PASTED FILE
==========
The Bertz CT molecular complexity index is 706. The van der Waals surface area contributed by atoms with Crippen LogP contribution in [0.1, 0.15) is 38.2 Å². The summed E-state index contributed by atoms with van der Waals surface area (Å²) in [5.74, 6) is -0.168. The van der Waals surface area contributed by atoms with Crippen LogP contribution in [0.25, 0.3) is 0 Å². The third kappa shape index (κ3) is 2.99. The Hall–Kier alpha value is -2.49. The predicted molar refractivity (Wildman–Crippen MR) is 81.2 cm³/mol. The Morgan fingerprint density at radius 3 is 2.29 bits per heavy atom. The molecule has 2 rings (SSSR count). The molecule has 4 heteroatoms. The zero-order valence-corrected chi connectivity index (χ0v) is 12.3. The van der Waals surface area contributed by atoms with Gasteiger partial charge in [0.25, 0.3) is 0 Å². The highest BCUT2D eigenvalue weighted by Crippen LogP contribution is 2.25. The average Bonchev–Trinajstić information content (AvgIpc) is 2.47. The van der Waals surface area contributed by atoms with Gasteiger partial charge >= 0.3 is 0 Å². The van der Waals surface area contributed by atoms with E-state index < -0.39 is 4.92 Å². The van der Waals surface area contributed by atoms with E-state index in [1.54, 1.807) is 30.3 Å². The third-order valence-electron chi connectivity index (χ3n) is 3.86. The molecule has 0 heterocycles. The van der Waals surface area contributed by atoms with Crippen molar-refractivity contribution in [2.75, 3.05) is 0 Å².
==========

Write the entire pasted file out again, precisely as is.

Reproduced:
The Bertz CT molecular complexity index is 706. The van der Waals surface area contributed by atoms with Crippen LogP contribution in [0.1, 0.15) is 38.2 Å². The summed E-state index contributed by atoms with van der Waals surface area (Å²) in [5.74, 6) is -0.168. The van der Waals surface area contributed by atoms with Crippen LogP contribution in [0.25, 0.3) is 0 Å². The third kappa shape index (κ3) is 2.99. The Hall–Kier alpha value is -2.49. The predicted molar refractivity (Wildman–Crippen MR) is 81.2 cm³/mol. The Morgan fingerprint density at radius 3 is 2.29 bits per heavy atom. The molecule has 2 rings (SSSR count). The molecule has 4 heteroatoms. The zero-order valence-corrected chi connectivity index (χ0v) is 12.3. The van der Waals surface area contributed by atoms with Gasteiger partial charge in [0.25, 0.3) is 0 Å². The highest BCUT2D eigenvalue weighted by Crippen LogP contribution is 2.25. The average Bonchev–Trinajstić information content (AvgIpc) is 2.47. The van der Waals surface area contributed by atoms with Gasteiger partial charge >= 0.3 is 0 Å². The van der Waals surface area contributed by atoms with E-state index < -0.39 is 4.92 Å². The van der Waals surface area contributed by atoms with E-state index in [1.54, 1.807) is 30.3 Å². The third-order valence-electron chi connectivity index (χ3n) is 3.86. The molecule has 0 heterocycles. The van der Waals surface area contributed by atoms with Crippen molar-refractivity contribution in [2.75, 3.05) is 0 Å².